Date updated:

Secondary schools have been asked by the Department for Education (DfE) to test pupils onsite when they return from their Christmas break. With one eye on the new Covid-19 variant, “Omicron” the DfE stated that “testing pupils upon their return in January will help reduce transmission after a period of social mixing during the holidays.”

The DfE’s FAQ guide states that:

  • “Secondary school pupils should undertake one test onsite at the start of term in their school asymptomatic test site, followed by one lateral flow device self-test at home 3-4 days after their onsite test. They should then continue to test in line with government guidelines”; and
  • “FE students and staff in all secondary schools and colleges should take one lateral flow device self-test at home either the evening or morning before they return to their school/college followed by one lateral flow self-test at home 3-4 days after then continue to test in line with government guidelines”

The DfE’s “Rapid asymptomatic testing in specialist settings” guidance clarifies that “Schools and colleges should continue to retain a small asymptomatic testing site (1 to 3 bays, depending on the size of the school) onsite, so you can offer testing to students who are unable to test themselves at home or would prefer to test onsite”.

Key operational considerations

No, testing is voluntary (but is “strongly encouraged” by the DfE).

Consent will need to be obtained in all cases. We advise that written parental consent will be required in practice for all students under the age of 16 to avoid any later arguments about the capacity of younger children to give consent for this testing.

The DfE recommends that schools plan to deliver one test onsite in the first week of term. Our understanding is that schools will be permitted to stagger the return of pupils in the first week of term to help with the logistics of delivering the onsite testing. If schools do intend to stagger the return of pupils, this should be communicated to parents/carers as soon as possible ahead of the Christmas break.

Our understanding is that the test will be self-administered by students by applying a swab within their own throat and nose, under adult supervision but without the adult being involved (except children with SEND where necessary). There should be a low risk of injury, but if harm is caused as a consequence of the process not being carried out correctly then a claim for financial compensation could follow. Even though a court would almost certainly support a school following Government guidance as being reasonable, the actual administration of the tests would still need to be a carried out at a basic level of competence to avoid a breach of duty. If there was such incompetence, causation of any injury would be simple to establish, although compensation levels for any injury would be likely to be low unless serious injury occurred. Consequently, schools should be particularly vigilant in maintaining a sufficient safety regime regarding testing, given the risk of a small minority of parents potentially attempting to make claims in due course. Incidentally, getting parents to sign a waiver regarding liability would be of no effect regarding a personal injury claim.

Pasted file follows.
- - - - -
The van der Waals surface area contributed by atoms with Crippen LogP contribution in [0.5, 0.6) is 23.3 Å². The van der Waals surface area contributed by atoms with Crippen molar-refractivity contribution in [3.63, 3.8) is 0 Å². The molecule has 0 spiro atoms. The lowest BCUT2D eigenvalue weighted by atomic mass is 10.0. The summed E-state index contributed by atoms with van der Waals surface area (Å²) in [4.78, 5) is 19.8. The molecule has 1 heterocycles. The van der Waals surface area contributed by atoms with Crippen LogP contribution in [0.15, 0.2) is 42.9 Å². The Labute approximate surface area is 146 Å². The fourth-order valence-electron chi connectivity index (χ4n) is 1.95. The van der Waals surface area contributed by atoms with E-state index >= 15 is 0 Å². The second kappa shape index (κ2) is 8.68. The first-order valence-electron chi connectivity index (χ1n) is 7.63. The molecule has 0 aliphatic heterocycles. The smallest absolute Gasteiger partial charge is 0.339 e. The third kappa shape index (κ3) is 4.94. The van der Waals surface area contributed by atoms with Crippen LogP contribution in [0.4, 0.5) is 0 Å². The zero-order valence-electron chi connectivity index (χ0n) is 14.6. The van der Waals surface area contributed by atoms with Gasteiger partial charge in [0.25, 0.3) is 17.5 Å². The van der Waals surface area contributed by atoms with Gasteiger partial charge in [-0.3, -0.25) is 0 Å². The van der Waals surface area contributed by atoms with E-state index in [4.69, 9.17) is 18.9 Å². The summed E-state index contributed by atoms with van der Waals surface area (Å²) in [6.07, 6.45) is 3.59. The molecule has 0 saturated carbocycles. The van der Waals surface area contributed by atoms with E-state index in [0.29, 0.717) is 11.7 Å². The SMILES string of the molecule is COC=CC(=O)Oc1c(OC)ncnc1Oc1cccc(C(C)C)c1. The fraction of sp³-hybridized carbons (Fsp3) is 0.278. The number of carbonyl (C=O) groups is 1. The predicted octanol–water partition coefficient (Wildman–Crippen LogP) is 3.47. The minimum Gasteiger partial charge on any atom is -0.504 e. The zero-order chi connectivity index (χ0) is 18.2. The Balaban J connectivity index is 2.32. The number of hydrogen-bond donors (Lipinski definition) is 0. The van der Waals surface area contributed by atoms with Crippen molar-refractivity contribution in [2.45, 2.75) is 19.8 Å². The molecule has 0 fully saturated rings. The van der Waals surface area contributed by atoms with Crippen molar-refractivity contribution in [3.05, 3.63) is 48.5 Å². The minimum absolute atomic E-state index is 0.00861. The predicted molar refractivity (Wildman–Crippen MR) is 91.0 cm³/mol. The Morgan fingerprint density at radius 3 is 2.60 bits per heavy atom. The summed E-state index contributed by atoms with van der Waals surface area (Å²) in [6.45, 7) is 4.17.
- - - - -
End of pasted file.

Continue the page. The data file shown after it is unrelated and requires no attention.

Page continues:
As regards staff, schools should consider the potential risk of repeated exposure to Covid-19 by those involved in testing and how this risk should/can be managed. We would suggest that a risk assessment of the testing site and process are carried out as a preliminary step. 
The DfE has confirmed “The RPA will indemnify members if a claim is brought by a third party (including pupils) or employees. It will cover death, injury, or damage to third-party property, due to the school or college undertaking the asymptomatic tests”. Institutions who are not members of the RPA should contact their individual commercial provider for clarification over the extent of their cover (if any).

A failure to carry out a suitable and sufficient risk assessment of the activity and carry out sufficient training could lead to prosecution, in theory, in respect of systematic failings. In reality, given the Government guidance (the totality of which we have not yet seen) our advice is that the risk of prosecution for shortcomings in carrying out this testing is negligible. Prosecutions for shortcomings leading to safeguarding issues are phenomenally rare, and it is highly unlikely that the Health and Safety Executive will view prosecutions to be in the public interest, consistent with their approach during the pandemic to Covid-19 related initiatives.